Are some green tariffs greener than others?

It was my birthday last week and my friends took me out to see the Lego movie (it is lots of fun, very clever and faintly subversive).But, as we waited to see the film my brain was picked.Being their friendly resident energy expert they quizzed me gently on energy retail competition.

So in the foyer, as we got our 3d glasses, I sounded off about effective retail competition or lack of.I did my PhD on the technology choices available for meaningful retail competition.In any other markets, say the one for washing machines, you weigh up the cost of machines, what you want from yours, their reviews and recommended machines.They are pretty much all different so your choice is meaningful.

Electricity on the other hand is a different product.You connect up your appliance to the power socket and the same electricity flows out wherever.You are connecting to the mains, with electricity that comes from power generated from all the stations connected to it – be they powered by gas, coal.nuclear, wind or other renewables – from UK generators or, thanks to interconnectors, from abroad.

The price of the power in your bill is made of a number of elements – with generation being the main one.So you are supporting nuclear power when you pay your power bill – regardless of your personal views about that option.

Retail competition gives you the illusion of having a meaningful choice.

So how do you measure the success of retail competition?There is no new way to generate electricity so connecting to the Grid system is the best and cheapest option.If you use switching rates then, some believe, retail competition can be deemed a success although there is that pesky problem of tariff complexity.And that, politicians believe, is easy to fix.

Not so say others such as Greenpeace and Ed Matthew director of Transform UK.He describes the tariff reform proposals as a ‘red herring’ and is leading a public campaign to use the money from carbon taxes, i.e. the European Emissions Trading Scheme and the Carbon Floor Price, to be recycled back to households to make their homes super energy efficient – a radical way to cut energy bills.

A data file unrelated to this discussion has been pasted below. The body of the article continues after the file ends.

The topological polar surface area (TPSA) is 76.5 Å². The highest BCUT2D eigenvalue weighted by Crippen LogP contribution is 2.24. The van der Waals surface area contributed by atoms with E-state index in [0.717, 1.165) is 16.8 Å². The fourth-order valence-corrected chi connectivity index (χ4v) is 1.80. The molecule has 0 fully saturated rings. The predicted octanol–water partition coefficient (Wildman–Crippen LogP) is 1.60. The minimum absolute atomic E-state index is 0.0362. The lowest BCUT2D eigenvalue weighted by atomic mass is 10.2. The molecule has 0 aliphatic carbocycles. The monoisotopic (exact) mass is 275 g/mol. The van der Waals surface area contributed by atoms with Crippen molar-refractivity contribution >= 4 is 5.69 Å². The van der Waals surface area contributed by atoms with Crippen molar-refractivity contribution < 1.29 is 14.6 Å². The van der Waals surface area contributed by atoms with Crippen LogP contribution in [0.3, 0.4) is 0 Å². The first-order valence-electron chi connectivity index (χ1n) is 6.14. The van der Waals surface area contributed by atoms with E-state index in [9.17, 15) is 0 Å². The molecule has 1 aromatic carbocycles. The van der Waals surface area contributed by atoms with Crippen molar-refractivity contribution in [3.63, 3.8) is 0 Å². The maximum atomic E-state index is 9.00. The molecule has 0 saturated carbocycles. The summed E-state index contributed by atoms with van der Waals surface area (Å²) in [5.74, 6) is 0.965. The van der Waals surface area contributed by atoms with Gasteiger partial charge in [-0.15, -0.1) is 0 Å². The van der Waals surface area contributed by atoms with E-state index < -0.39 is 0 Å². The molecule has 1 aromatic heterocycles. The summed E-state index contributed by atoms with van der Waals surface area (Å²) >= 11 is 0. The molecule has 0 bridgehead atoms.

Matthew says that the government’s tariff move distracts from another measure that could lower energy bills – better insulation.Boring but true.

But my friends are well off and want to do more to help the planet than just insulate their home.

So should my friends switch to a green tariff?Will that make any difference?Well some tariffs are greener then others.Energy companies have a legal obligation to buy some of their power from renewables (using Renewables Obligation Certificates (ROCs)).

So should my friends switch to a green tariff?Will that make any difference?Well some tariffs are greener then others. Energy companies have a legal obligation to buy some of their power from renewables (using Renewables Obligation Certificates (ROCs)). However, there are two companies that do far more – Ecotricity and Good Energy* and they would provide a better bet for my friends and those that want to do more to enable a low carbon transition.

* This blog was updated on 13th March to correct a sentence on the approach taken with ROCs between these companies.

Dominic Maclaine is an EPG Associate and used to be the editor of New Power before he sold the business. He conducted PhD research into electricity supply competition in the UK and Norway at SPRU. He was previously the editor of the monthly newsletter Power UK published by Platts (and previously the Financial Times). He is currently writing a book about recent developments in the UK electricity market, to be published by Routledge.

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2 Responses

  1. energygirl says:

    Good Energy has not retired ROCs for some years, Dominic. Would be great if you could update your blog to reflect this. Thanks.

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